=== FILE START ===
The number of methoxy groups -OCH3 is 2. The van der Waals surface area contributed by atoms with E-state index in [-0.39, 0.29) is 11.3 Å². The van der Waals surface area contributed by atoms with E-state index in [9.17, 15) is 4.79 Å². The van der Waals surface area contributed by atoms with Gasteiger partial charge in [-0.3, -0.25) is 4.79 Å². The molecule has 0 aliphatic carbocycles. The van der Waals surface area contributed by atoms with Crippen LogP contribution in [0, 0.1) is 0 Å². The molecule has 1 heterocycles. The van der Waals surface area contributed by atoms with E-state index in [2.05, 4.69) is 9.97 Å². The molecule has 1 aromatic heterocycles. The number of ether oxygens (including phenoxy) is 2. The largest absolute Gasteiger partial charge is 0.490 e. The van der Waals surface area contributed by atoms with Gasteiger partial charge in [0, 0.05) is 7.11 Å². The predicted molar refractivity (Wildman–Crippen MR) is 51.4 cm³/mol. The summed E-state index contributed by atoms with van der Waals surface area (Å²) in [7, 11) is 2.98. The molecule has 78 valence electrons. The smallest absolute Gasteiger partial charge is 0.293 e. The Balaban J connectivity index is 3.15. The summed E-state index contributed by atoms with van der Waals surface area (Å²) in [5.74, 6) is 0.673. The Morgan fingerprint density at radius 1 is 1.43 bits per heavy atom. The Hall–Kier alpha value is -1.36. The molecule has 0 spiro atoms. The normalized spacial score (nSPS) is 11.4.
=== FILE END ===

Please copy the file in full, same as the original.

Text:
The number of methoxy groups -OCH3 is 2. The van der Waals surface area contributed by atoms with E-state index in [-0.39, 0.29) is 11.3 Å². The van der Waals surface area contributed by atoms with E-state index in [9.17, 15) is 4.79 Å². The van der Waals surface area contributed by atoms with Gasteiger partial charge in [-0.3, -0.25) is 4.79 Å². The molecule has 0 aliphatic carbocycles. The van der Waals surface area contributed by atoms with Crippen LogP contribution in [0, 0.1) is 0 Å². The molecule has 1 heterocycles. The van der Waals surface area contributed by atoms with E-state index in [2.05, 4.69) is 9.97 Å². The molecule has 1 aromatic heterocycles. The number of ether oxygens (including phenoxy) is 2. The largest absolute Gasteiger partial charge is 0.490 e. The van der Waals surface area contributed by atoms with Gasteiger partial charge in [0, 0.05) is 7.11 Å². The predicted molar refractivity (Wildman–Crippen MR) is 51.4 cm³/mol. The summed E-state index contributed by atoms with van der Waals surface area (Å²) in [7, 11) is 2.98. The molecule has 78 valence electrons. The smallest absolute Gasteiger partial charge is 0.293 e. The Balaban J connectivity index is 3.15. The summed E-state index contributed by atoms with van der Waals surface area (Å²) in [5.74, 6) is 0.673. The Morgan fingerprint density at radius 1 is 1.43 bits per heavy atom. The Hall–Kier alpha value is -1.36. The molecule has 0 spiro atoms. The normalized spacial score (nSPS) is 11.4.